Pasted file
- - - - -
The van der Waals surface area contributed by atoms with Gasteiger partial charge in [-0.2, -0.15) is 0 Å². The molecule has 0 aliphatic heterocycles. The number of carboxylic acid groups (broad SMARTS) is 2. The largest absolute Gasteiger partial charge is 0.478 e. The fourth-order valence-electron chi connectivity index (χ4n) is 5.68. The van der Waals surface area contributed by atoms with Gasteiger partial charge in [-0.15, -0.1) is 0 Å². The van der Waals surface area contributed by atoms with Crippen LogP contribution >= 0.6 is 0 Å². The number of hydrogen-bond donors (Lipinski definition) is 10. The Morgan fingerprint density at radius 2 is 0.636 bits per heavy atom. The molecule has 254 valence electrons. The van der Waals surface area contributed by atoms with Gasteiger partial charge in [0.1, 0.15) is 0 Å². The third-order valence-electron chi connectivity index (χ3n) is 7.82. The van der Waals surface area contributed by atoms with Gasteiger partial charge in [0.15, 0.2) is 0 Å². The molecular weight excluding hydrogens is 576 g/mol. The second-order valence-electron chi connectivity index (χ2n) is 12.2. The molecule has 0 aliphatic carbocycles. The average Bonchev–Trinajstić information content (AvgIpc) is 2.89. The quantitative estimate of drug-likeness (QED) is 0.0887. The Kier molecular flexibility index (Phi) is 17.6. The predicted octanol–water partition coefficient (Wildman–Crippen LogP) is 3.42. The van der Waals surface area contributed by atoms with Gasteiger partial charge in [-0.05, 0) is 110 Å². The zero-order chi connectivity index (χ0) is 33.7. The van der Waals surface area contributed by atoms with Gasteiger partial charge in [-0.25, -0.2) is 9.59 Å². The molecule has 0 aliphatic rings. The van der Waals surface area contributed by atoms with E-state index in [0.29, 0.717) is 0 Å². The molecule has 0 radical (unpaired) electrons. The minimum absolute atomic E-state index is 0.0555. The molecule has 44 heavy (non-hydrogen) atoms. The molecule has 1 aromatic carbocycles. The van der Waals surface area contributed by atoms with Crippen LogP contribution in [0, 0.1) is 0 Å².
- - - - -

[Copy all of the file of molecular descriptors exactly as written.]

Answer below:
The van der Waals surface area contributed by atoms with Gasteiger partial charge in [-0.2, -0.15) is 0 Å². The molecule has 0 aliphatic heterocycles. The number of carboxylic acid groups (broad SMARTS) is 2. The largest absolute Gasteiger partial charge is 0.478 e. The fourth-order valence-electron chi connectivity index (χ4n) is 5.68. The van der Waals surface area contributed by atoms with Gasteiger partial charge in [-0.15, -0.1) is 0 Å². The van der Waals surface area contributed by atoms with Crippen LogP contribution >= 0.6 is 0 Å². The number of hydrogen-bond donors (Lipinski definition) is 10. The Morgan fingerprint density at radius 2 is 0.636 bits per heavy atom. The molecule has 254 valence electrons. The van der Waals surface area contributed by atoms with Gasteiger partial charge in [0.1, 0.15) is 0 Å². The third-order valence-electron chi connectivity index (χ3n) is 7.82. The van der Waals surface area contributed by atoms with Gasteiger partial charge in [0.15, 0.2) is 0 Å². The molecular weight excluding hydrogens is 576 g/mol. The second-order valence-electron chi connectivity index (χ2n) is 12.2. The molecule has 0 aliphatic carbocycles. The average Bonchev–Trinajstić information content (AvgIpc) is 2.89. The quantitative estimate of drug-likeness (QED) is 0.0887. The Kier molecular flexibility index (Phi) is 17.6. The predicted octanol–water partition coefficient (Wildman–Crippen LogP) is 3.42. The van der Waals surface area contributed by atoms with Gasteiger partial charge in [-0.05, 0) is 110 Å². The zero-order chi connectivity index (χ0) is 33.7. The van der Waals surface area contributed by atoms with Gasteiger partial charge in [-0.25, -0.2) is 9.59 Å². The molecule has 0 aliphatic rings. The van der Waals surface area contributed by atoms with E-state index in [0.29, 0.717) is 0 Å². The molecule has 0 radical (unpaired) electrons. The minimum absolute atomic E-state index is 0.0555. The molecule has 44 heavy (non-hydrogen) atoms. The molecule has 1 aromatic carbocycles. The van der Waals surface area contributed by atoms with Crippen LogP contribution in [0, 0.1) is 0 Å².